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Summer Mixtape - Ted Cunningham

by Dr. Alex Himaya on Jul 16, 2018 9:49:23 AM

I hope you had a chance to listen to our good friend Ted this last weekend. Because that’s exactly what he was talking about – listening. So, how’s your listening?


I’ll be the first to admit I could improve my own listening. It’s not that I never listen. But like all men I sometimes fall into the trap of selective listening. And it’s not that I’m not really listening – I am! In fact, Meredith can be talking to me while I’m watching a game. She doesn’t think I’m listening. But I can rattle off word-for-word what she just told me.


The fact of the matter is, I was listening but I wasn’t really being attentive. Really paying attention when our partner is talking means that we understand and validate them. It means we acknowledge them and that what they’re saying is important to us. And if it really isn’t important to us, we need to make it important to us.


Over the years I’ve found some ways to show attentiveness to Meredith. I want to share these with you, from a husband’s perspective at least. These are just simple things to do to let your wife know you are really listening.


·         When she talks, turn toward her to let her know you’re paying attention.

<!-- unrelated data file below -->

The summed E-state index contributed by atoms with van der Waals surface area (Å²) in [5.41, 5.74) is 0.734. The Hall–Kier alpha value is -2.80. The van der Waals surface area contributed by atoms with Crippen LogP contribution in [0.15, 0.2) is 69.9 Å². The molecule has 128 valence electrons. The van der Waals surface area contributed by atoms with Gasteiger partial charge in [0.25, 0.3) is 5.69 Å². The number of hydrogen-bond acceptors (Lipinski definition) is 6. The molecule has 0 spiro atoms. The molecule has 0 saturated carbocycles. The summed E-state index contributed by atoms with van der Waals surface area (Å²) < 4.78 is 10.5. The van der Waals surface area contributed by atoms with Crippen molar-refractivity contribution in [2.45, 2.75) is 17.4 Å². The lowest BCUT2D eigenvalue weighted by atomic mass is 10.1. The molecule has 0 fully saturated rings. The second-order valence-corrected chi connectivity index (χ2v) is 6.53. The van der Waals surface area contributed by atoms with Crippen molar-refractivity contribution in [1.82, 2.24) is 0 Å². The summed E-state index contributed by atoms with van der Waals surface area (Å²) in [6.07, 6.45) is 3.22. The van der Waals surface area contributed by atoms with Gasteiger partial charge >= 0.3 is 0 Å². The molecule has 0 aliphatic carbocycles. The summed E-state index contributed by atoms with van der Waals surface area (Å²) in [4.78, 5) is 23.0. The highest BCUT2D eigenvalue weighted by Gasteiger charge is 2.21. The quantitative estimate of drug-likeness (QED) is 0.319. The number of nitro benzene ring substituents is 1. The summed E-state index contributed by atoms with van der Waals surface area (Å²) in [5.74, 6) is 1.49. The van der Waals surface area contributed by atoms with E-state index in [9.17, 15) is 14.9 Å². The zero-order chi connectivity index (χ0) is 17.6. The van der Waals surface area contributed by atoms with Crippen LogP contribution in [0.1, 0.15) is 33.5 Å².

·         Put the phone down, pause the TV, or turn the radio down.


·         Nod along with her, letting her know you understand her.


·         Don’t interrupt but be ready to add your own insights to the conversation.


·         Be patient. She may have a lot to say.


Now, when it comes to wives you’re not the experts on this. You don’t get a pass on listening. You need to be just as attentive to your husband as you think he should be to you. So here are some things you need to put into practice when he’s talking.


Take an active interest in what he’s interested in.


Don’t side with someone else if he’s telling you about a conflict.


He may actually be asking for advice instead of just getting it off his chest, so make sure you give him your opinion when appropriate.


Don’t point out when he’s wrong, using bad grammar, or got a story mixed up.


Pay attention. He may not have as many words as you, but he has just as much to say.


If we can come together as spouses and agree that each other has something worth saying, then our communication will be much better. We will be attentive listeners. We will be understanding and validating. We will be ready to act when we are asked to. And we will be showing love at all times.

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